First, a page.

Old money patina
A well built house can with the passing of time take on a character, aesthetic appeal and patina that simply can’t be faked. Period properties that have been scorched by the Sun, soaked by the rain, frozen by snow and ice and buffeted by winds through countless cycles of British weather, have the battle scars to prove it and wear them with pride. The weathering of the materials used in the construction of period homes display the houses history.
The character of traditional materials improve with age
Traditional materials used on period properties age very nicely just like those fine wines. Stone in particular looks better and improves with age. The aging or weathering process on stone, which traps dirt in recesses and crevices whilst battering the more exposed faces to remove signs of newness, provides an understanding of time passing and history.
Lichen or moss growth on stone, slate, or clay brickwork or tiles on mature buildings provide a sense that the home has been and still is struggling with the elements. It is though nature is trying to claim the building back, but for the moment is defeated. The same happens to timber, flaking windows and aged wood can take on a look that nature is simply claiming it back. “Nature-ised” was term used by my joiner when scarfing new timber into the 100 old wooden cills that had come to resemble the bark on a tree on my last house.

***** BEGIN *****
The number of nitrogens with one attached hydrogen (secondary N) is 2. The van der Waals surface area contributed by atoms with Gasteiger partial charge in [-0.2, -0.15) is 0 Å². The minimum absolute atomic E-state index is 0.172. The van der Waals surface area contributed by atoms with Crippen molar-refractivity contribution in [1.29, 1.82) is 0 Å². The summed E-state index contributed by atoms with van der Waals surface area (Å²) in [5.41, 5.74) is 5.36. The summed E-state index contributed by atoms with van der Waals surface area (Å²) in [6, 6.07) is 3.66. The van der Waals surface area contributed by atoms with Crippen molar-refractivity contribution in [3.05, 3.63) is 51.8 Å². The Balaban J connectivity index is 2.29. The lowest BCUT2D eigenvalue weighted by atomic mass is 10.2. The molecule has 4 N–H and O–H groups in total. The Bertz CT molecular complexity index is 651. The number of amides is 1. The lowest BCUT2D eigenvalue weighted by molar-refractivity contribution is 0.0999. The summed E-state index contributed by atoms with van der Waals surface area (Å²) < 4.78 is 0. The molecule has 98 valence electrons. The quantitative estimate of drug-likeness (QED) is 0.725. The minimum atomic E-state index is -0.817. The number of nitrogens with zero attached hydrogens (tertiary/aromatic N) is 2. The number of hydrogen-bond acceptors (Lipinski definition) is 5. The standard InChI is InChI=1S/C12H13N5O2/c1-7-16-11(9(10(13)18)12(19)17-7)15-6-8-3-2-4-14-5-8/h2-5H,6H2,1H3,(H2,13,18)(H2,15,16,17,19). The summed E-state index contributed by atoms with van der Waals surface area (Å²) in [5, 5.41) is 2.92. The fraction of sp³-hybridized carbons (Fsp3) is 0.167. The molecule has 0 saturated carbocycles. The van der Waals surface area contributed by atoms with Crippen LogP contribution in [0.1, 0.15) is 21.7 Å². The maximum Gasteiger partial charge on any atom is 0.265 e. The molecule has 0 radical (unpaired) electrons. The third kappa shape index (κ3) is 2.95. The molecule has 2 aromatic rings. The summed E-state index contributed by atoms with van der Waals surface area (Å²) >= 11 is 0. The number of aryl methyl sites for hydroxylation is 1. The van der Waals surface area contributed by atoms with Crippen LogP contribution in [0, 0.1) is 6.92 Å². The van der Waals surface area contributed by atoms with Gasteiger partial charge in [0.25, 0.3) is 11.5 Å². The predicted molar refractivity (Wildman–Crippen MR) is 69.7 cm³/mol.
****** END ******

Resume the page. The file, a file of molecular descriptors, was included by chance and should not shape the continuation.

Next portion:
Choose your materials carefully
For a building to age this way and to blend with the environment, the choice of materials is crucial. No matter how long you wait, plastic fascias and modern facing bricks will never develop the rich patina found on traditional materials. Inevitably, traditional materials will cost more; handmade bricks could add over 4% to a build cost, clay roof tiles will also cost more than their concrete imitators, whereas wooden windows will not only add to the cost but will require regular maintenance. Finding a balance you are happy with, is more often than not, determined by the size of your budget and just like fine wine, the more you pay the more you appreciate it.